You could once draw a clear line between Vancouver neighbourhoods that were filled with single-family homes worth over $1 million, and those with cheaper housing.
Today, it's easier to draw a line where the $2-million homes begin.
That's according to maps produced by Andy Yan, an urban planner with Bing Thom Architects (BTA) and acting director of SFU's City Program.
He used data from the BC Assessment to show precisely where property values are rising throughout the City of Vancouver. And the answer is basically everywhere.
This slider graph shows how many more $2-million homes can be found in the city between 2015 and 2016:
These maps show that 32 per cent of residential properties in Vancouver were assessed at $2 million or more in the 2016 assessment, compared to 23 per cent in the previous year.
Many of those homes are concentrated on Vancouver's west side, which is home to affluent neighbourhoods such as Shaughnessy.
Indeed, Yan roughly identified Ontario Street as Vancouver's new $2-million boundary: the point at which homes to the west were worth that much or more, though some spilled east of that line.
"It's going back to what the old $1-million line boundaries were a couple of years back," he told The Huffington Post B.C.
These revelations come as Yan noticed the $1-million line effectively disappearing in Vancouver. He was once able to pinpoint a street at which homes west of it were worth $1 million or more.
These maps show that line doesn't exist anymore:
The dominance of red reflects the fact that 91 per cent of all single-family homes in the city were valued at over $1 million in the latest B.C. assessment.
That's up from 65 per cent last year.
Yan told The Globe and Mail that the increases are due to a number of factors, such as low interest rates, baby boomers helping their kids buy homes, and Chinese buyers snapping up property on Vancouver's west side.
"Is this a measure of Vancouver's livability? A sign of success, or a threat to the city's affordability?" Yan told the outlet.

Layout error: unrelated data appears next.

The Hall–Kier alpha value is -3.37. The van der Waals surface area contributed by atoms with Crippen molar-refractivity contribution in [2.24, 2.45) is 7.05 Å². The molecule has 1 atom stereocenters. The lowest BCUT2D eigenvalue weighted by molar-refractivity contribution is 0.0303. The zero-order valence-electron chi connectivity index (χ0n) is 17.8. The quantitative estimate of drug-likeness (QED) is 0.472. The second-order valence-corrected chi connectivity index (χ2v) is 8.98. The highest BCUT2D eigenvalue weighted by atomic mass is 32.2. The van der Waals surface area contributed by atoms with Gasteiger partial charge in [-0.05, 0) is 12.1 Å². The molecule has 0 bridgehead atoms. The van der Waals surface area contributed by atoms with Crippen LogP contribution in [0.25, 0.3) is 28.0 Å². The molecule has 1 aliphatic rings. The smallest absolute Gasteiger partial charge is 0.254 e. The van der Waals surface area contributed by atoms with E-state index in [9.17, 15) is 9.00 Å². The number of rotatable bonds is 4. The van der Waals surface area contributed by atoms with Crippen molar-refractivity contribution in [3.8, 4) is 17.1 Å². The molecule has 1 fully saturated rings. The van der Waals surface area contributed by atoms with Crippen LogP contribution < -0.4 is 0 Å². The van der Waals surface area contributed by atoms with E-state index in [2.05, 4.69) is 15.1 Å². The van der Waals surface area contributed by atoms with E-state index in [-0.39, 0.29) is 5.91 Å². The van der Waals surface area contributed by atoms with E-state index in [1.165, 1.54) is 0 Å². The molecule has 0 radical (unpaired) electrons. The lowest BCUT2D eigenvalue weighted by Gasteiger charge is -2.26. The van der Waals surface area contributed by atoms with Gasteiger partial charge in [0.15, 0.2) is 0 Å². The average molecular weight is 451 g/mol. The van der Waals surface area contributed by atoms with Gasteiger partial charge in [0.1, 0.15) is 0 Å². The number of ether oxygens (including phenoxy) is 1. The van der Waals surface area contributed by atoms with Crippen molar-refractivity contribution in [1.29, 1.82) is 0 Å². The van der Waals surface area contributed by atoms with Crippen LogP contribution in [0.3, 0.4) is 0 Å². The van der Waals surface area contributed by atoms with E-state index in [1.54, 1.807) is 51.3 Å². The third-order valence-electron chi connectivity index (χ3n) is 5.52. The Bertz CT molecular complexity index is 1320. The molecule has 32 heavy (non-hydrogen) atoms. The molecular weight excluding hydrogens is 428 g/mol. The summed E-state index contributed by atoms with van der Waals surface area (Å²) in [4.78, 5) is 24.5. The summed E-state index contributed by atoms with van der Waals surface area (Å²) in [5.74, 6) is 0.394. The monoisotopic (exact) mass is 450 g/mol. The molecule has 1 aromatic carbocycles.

"It is local residential real estate attracting global capital. But there are consequences for young families."
Those consequences include "overcrowding, over-indebtedness, sprawl" and young people leaving the city, Yan told HuffPost B.C.
"Either they can't afford it or they have a risk aversion to this type of game," he said.
Yan laughed when asked what governments should do to make the city more affordable for the middle class.
"How about any class family, the way things are going?" he said.
Among other things, Yan said that denser, more family-oriented communities with a mix of housing such as condos, townhomes and duplexes should be developed around the city, "not only in a few concentrated spots."
The planner has long gathered data on Vancouver's housing market — and his efforts have sometimes proven controversial.
Last year, he released a study that examined 172 home sales in three Vancouver west side neighbourhoods to determine how foreign investors were influencing the city's housing market.
It found that 66 per cent of the houses were owned by people with non-anglicized Chinese names — suggesting, to him, that they were recent immigrants to Canada.
Vancouver Mayor Gregor Robertson responded to the study by saying that the housing issue "can't be about race, it can't be about dividing people," CBC News reported.
"It needs to get to the core issue about addressing affordability and making sure it's fair," the mayor said.
Earlier this month, Robertson responded to rising real estate values in the BC Assessment by reiterating his call for a speculation tax.
He also called for "far better tracking of data on international investment and absentee ownership from both the federal and provincial governments."
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